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There's something I need to debunk, but I've been told that sometimes it's actually more expensive to cook at home. Of course this doesn't sound plausible, but I wonder if there's some truth to it.

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That probably has something to do with what you're cooking at home versus what you're buying out. There's a lot of variables involved, too.

Sometimes jumping into a new cuisine has a lot of startup cost, like the aforementioned Thai. If you're making a Thai meal at home for the very first time, and have to purchase all the ingredients, it's gonna be expensive. Most of those things, like a bag of jasmine rice, a bottle of fish sauce, etc, will last you through many many more Thai meals. So, initially, yeah going out and buying a bowl of green curry might be cheaper. Your next bowls of curry would be a lot more cost efficient, I'd bet, where all you'd need is maybe some fresh vegetables, herbs, and perhaps a protein. Start growing your own herbs, and vegetables, then the cost goes WAY down.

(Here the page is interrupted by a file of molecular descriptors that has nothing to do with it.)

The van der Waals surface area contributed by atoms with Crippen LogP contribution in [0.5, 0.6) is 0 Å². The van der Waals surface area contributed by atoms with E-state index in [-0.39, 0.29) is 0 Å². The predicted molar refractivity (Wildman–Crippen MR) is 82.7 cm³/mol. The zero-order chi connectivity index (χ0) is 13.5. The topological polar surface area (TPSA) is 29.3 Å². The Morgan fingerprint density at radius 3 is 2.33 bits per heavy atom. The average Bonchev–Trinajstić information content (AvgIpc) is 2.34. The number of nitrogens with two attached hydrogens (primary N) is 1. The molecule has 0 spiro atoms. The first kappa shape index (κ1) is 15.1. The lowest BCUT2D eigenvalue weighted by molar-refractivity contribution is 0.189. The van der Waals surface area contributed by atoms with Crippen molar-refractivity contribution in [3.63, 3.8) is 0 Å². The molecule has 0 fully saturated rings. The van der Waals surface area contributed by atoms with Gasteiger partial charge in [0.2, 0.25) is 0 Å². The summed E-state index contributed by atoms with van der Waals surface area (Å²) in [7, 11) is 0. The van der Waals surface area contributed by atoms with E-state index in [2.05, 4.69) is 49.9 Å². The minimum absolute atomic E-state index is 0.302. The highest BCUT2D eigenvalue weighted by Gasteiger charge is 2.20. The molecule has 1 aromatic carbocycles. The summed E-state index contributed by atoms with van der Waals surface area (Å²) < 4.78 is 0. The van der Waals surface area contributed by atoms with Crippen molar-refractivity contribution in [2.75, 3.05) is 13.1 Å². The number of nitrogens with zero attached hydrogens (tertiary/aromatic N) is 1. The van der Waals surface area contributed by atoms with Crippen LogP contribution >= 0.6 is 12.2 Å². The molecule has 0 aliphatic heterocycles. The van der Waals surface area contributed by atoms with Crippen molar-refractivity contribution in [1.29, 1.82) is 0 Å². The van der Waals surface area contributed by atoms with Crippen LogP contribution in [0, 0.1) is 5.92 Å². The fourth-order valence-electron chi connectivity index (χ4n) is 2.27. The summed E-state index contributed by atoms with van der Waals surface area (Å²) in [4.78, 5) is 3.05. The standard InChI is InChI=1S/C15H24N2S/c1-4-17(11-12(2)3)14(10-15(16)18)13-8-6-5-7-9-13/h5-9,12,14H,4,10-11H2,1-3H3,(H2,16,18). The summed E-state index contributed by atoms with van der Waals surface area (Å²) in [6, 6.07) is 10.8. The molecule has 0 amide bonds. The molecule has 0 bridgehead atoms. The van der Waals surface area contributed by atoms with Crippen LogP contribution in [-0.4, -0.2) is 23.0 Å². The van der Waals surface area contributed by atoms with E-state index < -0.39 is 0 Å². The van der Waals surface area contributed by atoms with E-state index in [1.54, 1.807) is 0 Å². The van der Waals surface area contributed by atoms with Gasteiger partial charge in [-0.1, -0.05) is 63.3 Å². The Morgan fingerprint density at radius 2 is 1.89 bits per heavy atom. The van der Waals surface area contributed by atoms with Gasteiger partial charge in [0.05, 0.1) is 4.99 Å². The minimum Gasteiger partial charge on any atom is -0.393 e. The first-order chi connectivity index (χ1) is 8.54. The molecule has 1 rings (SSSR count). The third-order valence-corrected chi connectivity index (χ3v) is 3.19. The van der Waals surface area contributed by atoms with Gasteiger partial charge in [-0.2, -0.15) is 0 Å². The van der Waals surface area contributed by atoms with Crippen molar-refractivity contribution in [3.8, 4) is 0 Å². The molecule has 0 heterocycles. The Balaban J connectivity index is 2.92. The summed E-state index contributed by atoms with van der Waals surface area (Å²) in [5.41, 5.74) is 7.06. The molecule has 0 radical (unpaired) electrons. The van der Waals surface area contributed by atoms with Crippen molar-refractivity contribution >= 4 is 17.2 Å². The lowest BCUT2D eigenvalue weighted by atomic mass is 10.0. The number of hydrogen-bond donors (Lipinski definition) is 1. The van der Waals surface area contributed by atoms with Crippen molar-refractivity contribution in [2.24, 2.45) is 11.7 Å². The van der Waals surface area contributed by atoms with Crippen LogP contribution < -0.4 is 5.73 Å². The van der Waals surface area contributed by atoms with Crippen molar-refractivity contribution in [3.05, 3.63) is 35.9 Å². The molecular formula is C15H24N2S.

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Going back to Thai - a basic pantry isn't even needed. For example (from my memory), here's what I bought for the class:

$3.75: 3 cans of coconut milk @ $1.25 each

$1.25: 1 can of Maesri curry

$1.00: Bunch of lemon grass

$1.00: Knob of overpriced galangal

$1.00: Bunch of cilantro

$4.00: Protein (tofu or chicken)

$3.50: Rice

$2.50: Dried thai peppers (not necessary, I could have used New Mexican chiles)